On October 9, 1997, upon motion of WUTIC, the trial court issued a writ of execution against CDCP/PNCC. Subsequently, Sheriff Roberto V. Harina issued notices of garnishment against the accounts, shares of stocks and income of CDCP/PNCC with various banks and corporations.[10]

Sometime in October 1997, PCGG Commissioner Herminio A. Mendoza, as board member of PNCC, attended a PNCC board meeting, and discovered the writ of execution and notices of garnishment. PCGG noted that substantial stockholdings or equity in CDCP/PNCC, CDCPI, AHL and the shareholdings of Rodolfo M. Cuenca in CDCP/PNCC were under sequestration or otherwise impleaded in the sequestration case[11] pending with the Sandiganbayan. However, PCGG did not participate in the action before the trial court to enforce the foreign judgment. Hence, PCGG had no opportunity to verify and evaluate WUTIC/ AHL’s claim, vis a vis that of Rodolfo M. Cuenca.

Additionally, PCGG claimed that the Regional Trial Court had no jurisdiction to entertain the complaint to enforce a foreign judgment and the motion for the issuance of a writ of execution considering that the case involved a sequestered corporation, and sequestered stockholdings of Rodolfo M. Cuenca. PCGG contended that the Sandiganbayan has original and exclusive jurisdiction, pursuant to E. O. No. 14 and 14-A, over cases involving sequestered assets.

On November 20, 1997, after realizing that WUTIC/AHL’s claim could be Cuenca’s in disguise, PCGG issued en banc Resolution No. 97-188 enjoining PNCC and/or any person, agent, representative acting in its behalf and stead from taking any action that would dissipate and/or affect the assets of CDCP/PNCC, without getting prior clearance and approval from the Sandiganbayan.[12]

On December 1, 1997, PCGG filed with the Sandiganbayan a petition for certiorari to annul the Regional Trial Court’s decision in Civil Case No. 91-3291, and the corresponding writ of execution and notices of garnishment.

On January 8, 1998, the Sandiganbayan motu proprio dismissed the petition. The Sandiganbayan ruled that it had no jurisdiction to annul the judgment of the Regional Trial Court. The Sandiganbayan held that the case before the trial court was for enforcement of a foreign judgment, and not for recovery of ill-gotten wealth. Hence, it ruled that it had no jurisdiction over the action for annulment of the decision of the trial court. The Sandiganbayan ruled that not every claim against a sequestered asset or entity falls within its jurisdiction. It further stated that it only had appellate jurisdiction over decisions of the Regional Trial Court in criminal cases involving offenses relating to public office, and not over civil cases. Moreover, the Sandiganbayan ruled that the Regional Trial Court decision in Civil Case No. 91-3291 has become final, and that, pursuant to the 1997 Rules of Civil Procedure, the Court of Appeals had jurisdiction to annul the judgment, not the Sandiganbayan.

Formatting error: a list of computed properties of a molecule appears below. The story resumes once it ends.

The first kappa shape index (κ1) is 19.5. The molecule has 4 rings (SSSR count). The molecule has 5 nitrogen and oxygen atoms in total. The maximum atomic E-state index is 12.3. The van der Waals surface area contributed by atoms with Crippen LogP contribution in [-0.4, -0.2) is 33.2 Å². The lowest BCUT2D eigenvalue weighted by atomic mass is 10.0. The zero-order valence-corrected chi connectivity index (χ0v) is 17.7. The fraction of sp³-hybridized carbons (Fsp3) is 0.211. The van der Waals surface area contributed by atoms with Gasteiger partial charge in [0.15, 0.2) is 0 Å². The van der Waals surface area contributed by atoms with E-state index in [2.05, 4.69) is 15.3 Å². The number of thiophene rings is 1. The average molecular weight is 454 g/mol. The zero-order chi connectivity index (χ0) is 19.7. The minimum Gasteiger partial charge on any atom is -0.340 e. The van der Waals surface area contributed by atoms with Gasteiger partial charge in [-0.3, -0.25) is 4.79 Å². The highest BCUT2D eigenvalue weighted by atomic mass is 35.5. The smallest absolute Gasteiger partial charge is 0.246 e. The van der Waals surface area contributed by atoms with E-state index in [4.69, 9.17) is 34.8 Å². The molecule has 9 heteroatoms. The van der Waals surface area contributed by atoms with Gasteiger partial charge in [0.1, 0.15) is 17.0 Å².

Meanwhile, on January 28, 1998, in violation of the PCGG Resolution No. 97-188, WUTIC and CDCP/PNCC, entered into an agreement on the manner of satisfying the trial court’s decision. According to WUTIC, the Regional Trial Court, Makati approved the agreement.[13] As per agreement, on January 29, 1998 PNCC paid WUTIC fifty percent (50%) of the judgment debt. The balance was payable in twelve (12) months. CDCP/PNCC already paid the February, March and April 1998 installments.

On March 10, 1998, PCGG filed this petition for certiorari assailing the Sandiganbayan’s resolution.[14]